Everlasting life


For God so loved the world, that he gave his only begotten Son, that whosoever believeth in him should not perish, but have everlasting life. John3:16

All boomers within the sound of my writing voice, listen up. This is the part of this famous verse that is becoming more and more relevant to us every day. We don’t want to believed it but it keeps raising its ugly head. We just had a memorial service for our friend Arnold. Next week is the memorial service for Doug Goins, a man who was a huge encouragement to me at the beginning of my career as a singer/songwriter/performer. I’ve been thinking back on some of the people who were important in shaping my life and my opportunities, and how I need to thank them while I still can. It would have been nice to tell Doug how much I appreciate him, and not just his wife.

We are being forced by our age to face our mortality. Marti, who has a birthday coming up soon, doesn’t have this problem because she will always be 39, but I look in the mirror these days and see a man who has already received his allotment of years as laid out in the Bible. When this verse gets to the “should not perish” part, there is a little twinge of reality that hits home. However strong one’s faith in Christ is, or however much one is able to trust and expect to receive the promised eternal life Jesus talked about and offered, it still doesn’t alleviate the fear everyone has in facing their demise. If anything, it’s simply the basic human fear of the unknown. What’s it going to be like? And although, humanly speaking, nothing can take away that fear, having a promise by the son of God who died for me, rose from the grave and has gone off to prepare a place for me, can be a real comfort in these times.

“Should not perish…” Actually, the word “should” is a factor of the King James version of the Bible. “Shall not perish…” would be a closer rending of the original meaning. This is not a suggestion; it is a fact. And Jesus proved it by making a number of appearances to many of his followers between the time that He died and ascended into heaven.

Still, I don’t want to sugarcoat this. I don’t relish the moment; and in my heart and mind, it’s a long way off. Good luck enduring us boomers in our old age. We are in denial. We just don’t seem to be old, and our youthful spirit will continue to defy what’s really going on in our mortal bodies. Thank God for John 3:16. That part about everlasting life is non-negotiable.

This entry was posted in Johnny's Cafe and tagged , . Bookmark the permalink.

5 Responses to Everlasting life

  1. TimC in Oregon says:

    Thanks for the message about Doug Goins. I also really appreciated his heart and transparency, but left that area in ’93.
    Please pray for Brian, a friend with a brain tumor, has had 2 surgeries so far, and has been given a couple years to live. He’s about 60, knows the Lord, but is rather ticked off about the situation.

  2. Mark D Seguin says:

    Amen to this: “Thank God for John 3:16. That part about everlasting life is non-negotiable.”

  3. Carole Oglesbee says:

    Funny you should mention aging and the inevitable, John. Seems there are a lot more “goodbyes” after age 60 than there are “hellos” and I’ve experienced quite a few of the former recently. As for me, I have no problem with being dead; In FACT, there are worse things than being dead, I’m sure. (See Isaiah 57:1-2.) It’s the process of DYING that is concerning – I am not a fan of pain, and the thought of not being able to care for myself or make my own decisions is anathema to me, and yet there IS that verse: John 21:18 – “Truly, truly, I say to you, when you were younger, you used to gird yourself and walk wherever you wished; but when you grow old, you will stretch out your hands and someone else will gird you, and bring you where you do not wish to go.” .Ah, but after that, there’s Christ, forever and forever, and nothing BUT “hellos.” Now, If I could JUST skip the “truly, truly” part…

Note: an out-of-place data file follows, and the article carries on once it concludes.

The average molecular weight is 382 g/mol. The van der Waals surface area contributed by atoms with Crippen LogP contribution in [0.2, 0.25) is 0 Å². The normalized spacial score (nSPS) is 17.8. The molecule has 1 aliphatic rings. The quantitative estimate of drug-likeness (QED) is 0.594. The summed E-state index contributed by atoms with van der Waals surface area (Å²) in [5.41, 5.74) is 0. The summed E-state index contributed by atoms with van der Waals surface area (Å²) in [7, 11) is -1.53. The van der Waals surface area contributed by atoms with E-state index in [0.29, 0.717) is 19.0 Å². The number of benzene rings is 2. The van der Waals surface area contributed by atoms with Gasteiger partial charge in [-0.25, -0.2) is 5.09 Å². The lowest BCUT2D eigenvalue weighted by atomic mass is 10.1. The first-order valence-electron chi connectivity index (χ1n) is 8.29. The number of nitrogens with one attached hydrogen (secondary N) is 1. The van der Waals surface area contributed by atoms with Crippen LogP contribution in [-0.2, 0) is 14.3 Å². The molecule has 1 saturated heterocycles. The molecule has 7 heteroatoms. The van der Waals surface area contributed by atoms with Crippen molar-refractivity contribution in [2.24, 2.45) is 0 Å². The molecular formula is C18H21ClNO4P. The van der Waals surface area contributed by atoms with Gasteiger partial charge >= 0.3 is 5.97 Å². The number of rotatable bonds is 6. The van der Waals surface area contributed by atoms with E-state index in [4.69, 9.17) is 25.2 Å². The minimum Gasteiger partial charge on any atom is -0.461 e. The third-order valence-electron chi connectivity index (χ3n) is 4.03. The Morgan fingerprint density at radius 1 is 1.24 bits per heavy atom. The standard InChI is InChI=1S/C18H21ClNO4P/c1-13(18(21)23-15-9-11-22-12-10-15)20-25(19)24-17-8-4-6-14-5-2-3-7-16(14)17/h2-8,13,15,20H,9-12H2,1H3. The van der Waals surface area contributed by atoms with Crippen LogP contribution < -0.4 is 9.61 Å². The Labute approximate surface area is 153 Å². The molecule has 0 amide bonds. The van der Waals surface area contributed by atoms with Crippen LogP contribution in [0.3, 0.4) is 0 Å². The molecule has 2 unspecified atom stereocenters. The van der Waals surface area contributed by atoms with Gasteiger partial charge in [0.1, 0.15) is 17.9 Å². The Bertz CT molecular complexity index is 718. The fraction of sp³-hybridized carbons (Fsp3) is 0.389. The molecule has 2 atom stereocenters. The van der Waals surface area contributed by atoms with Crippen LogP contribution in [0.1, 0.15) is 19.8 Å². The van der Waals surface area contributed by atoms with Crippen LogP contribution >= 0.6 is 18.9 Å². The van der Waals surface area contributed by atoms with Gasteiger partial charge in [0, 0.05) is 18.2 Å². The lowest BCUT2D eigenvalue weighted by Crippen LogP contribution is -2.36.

4. Sandie says:

    Reminds me of words to a song, “everybody wants to get to Heaven, but nobody wants to die to get there,” or something like that. Like you John, I honestly fear the dying part. I fear pain – I fear the effect my death will have on my family…in other words, things I can’t control. Then again, do I really ever control most things? So I hang on to trust and faith in Jesus and His promises. That’s why I am trying to live in the ‘now,’ so I don’t miss anything important I should be doing or saying. We celebrated our 49th anniversary a few days ago. While I am blessed and grateful for the longevity of our marriage, I mourn the youth we have left behind. Who are those two young kids in the pictures…who are the aging people we see in the mirror now? It’s always a shock. I don’t know how those who don’t have a relationship with Jesus do it. For that matter, I can’t comprehend how Jesus faced the manner of His death…what incredible love! Praise God for His grace and patience and understanding.

  5. johnhaak says:

    Worthwhile sidetrack from this foundational verse?
    “will not perish” is often missed as support for the idea that to die without Christ is to “perish” and not to get sentenced to an endless torture chamber. Maybe this is worthy of your thoughts on “Things We Do Not Have To Defend”? Jesus left us with much truth that is Offensive. Let’s shed some “truths” that Offend needlessly and create road blocks to Grace Going Outward.

Leave a Reply

Fill in your details below or click an icon to log in:

WordPress.com Logo

You are commenting using your WordPress.com account. Log Out /  Change )

Twitter picture

You are commenting using your Twitter account. Log Out /  Change )

Facebook photo

You are commenting using your Facebook account. Log Out /  Change )

Connecting to %s

This site uses Akismet to reduce spam. Learn how your comment data is processed.